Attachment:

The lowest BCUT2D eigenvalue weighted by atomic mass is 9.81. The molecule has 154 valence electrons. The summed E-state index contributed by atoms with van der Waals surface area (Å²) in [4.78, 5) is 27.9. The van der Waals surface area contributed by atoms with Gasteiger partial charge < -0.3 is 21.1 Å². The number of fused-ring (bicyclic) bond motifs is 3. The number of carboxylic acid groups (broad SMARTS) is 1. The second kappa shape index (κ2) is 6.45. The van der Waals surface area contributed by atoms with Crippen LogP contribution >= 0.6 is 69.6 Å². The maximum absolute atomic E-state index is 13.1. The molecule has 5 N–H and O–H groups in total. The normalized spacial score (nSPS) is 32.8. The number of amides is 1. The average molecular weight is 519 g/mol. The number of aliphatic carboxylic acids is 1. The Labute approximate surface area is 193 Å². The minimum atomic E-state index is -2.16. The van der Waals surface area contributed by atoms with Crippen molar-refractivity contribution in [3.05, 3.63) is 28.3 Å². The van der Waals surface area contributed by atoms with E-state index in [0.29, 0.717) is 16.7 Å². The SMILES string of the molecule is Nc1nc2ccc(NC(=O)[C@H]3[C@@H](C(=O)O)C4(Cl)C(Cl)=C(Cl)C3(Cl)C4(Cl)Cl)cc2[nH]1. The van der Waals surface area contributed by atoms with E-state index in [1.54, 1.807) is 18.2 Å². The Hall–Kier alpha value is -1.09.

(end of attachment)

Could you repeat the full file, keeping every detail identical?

The lowest BCUT2D eigenvalue weighted by atomic mass is 9.81. The molecule has 154 valence electrons. The summed E-state index contributed by atoms with van der Waals surface area (Å²) in [4.78, 5) is 27.9. The van der Waals surface area contributed by atoms with Gasteiger partial charge < -0.3 is 21.1 Å². The number of fused-ring (bicyclic) bond motifs is 3. The number of carboxylic acid groups (broad SMARTS) is 1. The second kappa shape index (κ2) is 6.45. The van der Waals surface area contributed by atoms with Crippen LogP contribution >= 0.6 is 69.6 Å². The maximum absolute atomic E-state index is 13.1. The molecule has 5 N–H and O–H groups in total. The normalized spacial score (nSPS) is 32.8. The number of amides is 1. The average molecular weight is 519 g/mol. The number of aliphatic carboxylic acids is 1. The Labute approximate surface area is 193 Å². The minimum atomic E-state index is -2.16. The van der Waals surface area contributed by atoms with Crippen molar-refractivity contribution in [3.05, 3.63) is 28.3 Å². The van der Waals surface area contributed by atoms with E-state index in [0.29, 0.717) is 16.7 Å². The SMILES string of the molecule is Nc1nc2ccc(NC(=O)[C@H]3[C@@H](C(=O)O)C4(Cl)C(Cl)=C(Cl)C3(Cl)C4(Cl)Cl)cc2[nH]1. The van der Waals surface area contributed by atoms with E-state index in [1.54, 1.807) is 18.2 Å². The Hall–Kier alpha value is -1.09.